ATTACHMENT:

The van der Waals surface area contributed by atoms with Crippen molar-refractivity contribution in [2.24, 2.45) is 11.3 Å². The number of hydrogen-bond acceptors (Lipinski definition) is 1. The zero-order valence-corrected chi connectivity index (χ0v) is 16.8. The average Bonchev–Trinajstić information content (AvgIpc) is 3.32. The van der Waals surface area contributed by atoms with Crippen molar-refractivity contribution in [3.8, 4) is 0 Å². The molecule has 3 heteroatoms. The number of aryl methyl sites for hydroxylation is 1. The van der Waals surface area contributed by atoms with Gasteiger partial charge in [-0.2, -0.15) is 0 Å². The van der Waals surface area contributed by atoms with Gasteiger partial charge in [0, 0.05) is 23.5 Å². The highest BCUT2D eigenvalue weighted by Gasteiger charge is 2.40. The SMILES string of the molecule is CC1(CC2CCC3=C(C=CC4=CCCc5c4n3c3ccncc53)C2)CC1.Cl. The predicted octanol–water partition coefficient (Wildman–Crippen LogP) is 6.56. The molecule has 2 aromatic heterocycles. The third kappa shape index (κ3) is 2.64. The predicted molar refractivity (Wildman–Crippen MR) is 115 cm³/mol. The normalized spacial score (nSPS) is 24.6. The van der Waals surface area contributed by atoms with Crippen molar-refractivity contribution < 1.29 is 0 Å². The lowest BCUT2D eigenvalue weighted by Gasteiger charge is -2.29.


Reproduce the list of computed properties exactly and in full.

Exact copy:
The van der Waals surface area contributed by atoms with Crippen molar-refractivity contribution in [2.24, 2.45) is 11.3 Å². The number of hydrogen-bond acceptors (Lipinski definition) is 1. The zero-order valence-corrected chi connectivity index (χ0v) is 16.8. The average Bonchev–Trinajstić information content (AvgIpc) is 3.32. The van der Waals surface area contributed by atoms with Crippen molar-refractivity contribution in [3.8, 4) is 0 Å². The molecule has 3 heteroatoms. The number of aryl methyl sites for hydroxylation is 1. The van der Waals surface area contributed by atoms with Gasteiger partial charge in [-0.2, -0.15) is 0 Å². The van der Waals surface area contributed by atoms with Gasteiger partial charge in [0, 0.05) is 23.5 Å². The highest BCUT2D eigenvalue weighted by Gasteiger charge is 2.40. The SMILES string of the molecule is CC1(CC2CCC3=C(C=CC4=CCCc5c4n3c3ccncc53)C2)CC1.Cl. The predicted octanol–water partition coefficient (Wildman–Crippen LogP) is 6.56. The molecule has 2 aromatic heterocycles. The third kappa shape index (κ3) is 2.64. The predicted molar refractivity (Wildman–Crippen MR) is 115 cm³/mol. The normalized spacial score (nSPS) is 24.6. The van der Waals surface area contributed by atoms with Crippen molar-refractivity contribution < 1.29 is 0 Å². The lowest BCUT2D eigenvalue weighted by Gasteiger charge is -2.29.